Well, we were visiting him today and he told us he lost the job. He said it's because they knew he was living in a ½-way house but then he also said something about them wanting him to work more than 36 hours (which is what he can work while being at the house).

I'm not sure what the truth is. I never know when he is telling the truth.
Another issue with Bam that started the first week is that he was selling his stuff for money to buy cigarettes (more rule infractions).

Yes, he sold the earrings he bought the day before arriving at the house, at least one hat that we know of, and clothes. I suspect he is also trading his stuff. He denies that he does this, but where is the money coming from?? He did have some money he earned at ABC123 and he spent almost the entire amount on ONE pair of shoes!!
Oh, and another bombshell is that Bam has decided when he is discharged from ½-way house, he is going to get his own apartment. He had told me and Fred that he decided to do this and the details have changed a few times – first he was moving himself to an expensive area, then he was moving in with his buddy Eddie who had been selling weed out of the family basement, and the third choice was moving in with his drug-dealer friend who lives in a questionable neighborhood. However, I don't think these options will fly with his P.O.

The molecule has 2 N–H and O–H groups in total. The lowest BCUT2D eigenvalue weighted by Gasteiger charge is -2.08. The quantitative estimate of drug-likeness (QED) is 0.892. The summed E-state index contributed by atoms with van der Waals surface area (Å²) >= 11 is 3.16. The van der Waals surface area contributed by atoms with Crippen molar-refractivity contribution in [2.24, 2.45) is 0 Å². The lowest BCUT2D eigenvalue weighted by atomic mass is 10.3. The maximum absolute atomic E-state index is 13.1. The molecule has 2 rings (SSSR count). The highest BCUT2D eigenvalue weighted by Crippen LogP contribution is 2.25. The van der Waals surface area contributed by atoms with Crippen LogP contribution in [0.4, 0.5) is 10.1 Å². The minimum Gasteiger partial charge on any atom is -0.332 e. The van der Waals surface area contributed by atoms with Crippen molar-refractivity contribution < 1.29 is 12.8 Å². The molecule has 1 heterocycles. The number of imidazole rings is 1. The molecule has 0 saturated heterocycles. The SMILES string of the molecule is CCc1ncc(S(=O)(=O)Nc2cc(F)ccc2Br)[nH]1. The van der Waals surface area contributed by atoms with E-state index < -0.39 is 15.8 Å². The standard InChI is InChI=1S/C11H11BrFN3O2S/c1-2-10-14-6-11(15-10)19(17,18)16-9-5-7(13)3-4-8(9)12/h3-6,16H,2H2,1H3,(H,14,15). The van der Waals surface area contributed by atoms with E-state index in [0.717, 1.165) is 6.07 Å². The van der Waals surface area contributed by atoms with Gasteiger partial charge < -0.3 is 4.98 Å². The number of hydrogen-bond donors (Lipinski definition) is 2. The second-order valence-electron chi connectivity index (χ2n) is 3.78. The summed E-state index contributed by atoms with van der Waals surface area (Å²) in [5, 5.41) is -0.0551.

We spoke with a staff person who said that Bam went to church today (he is going every week) and she thinks he might be doing better with his sense of entitlement. We had a pleasant, short visit, with no turmoil.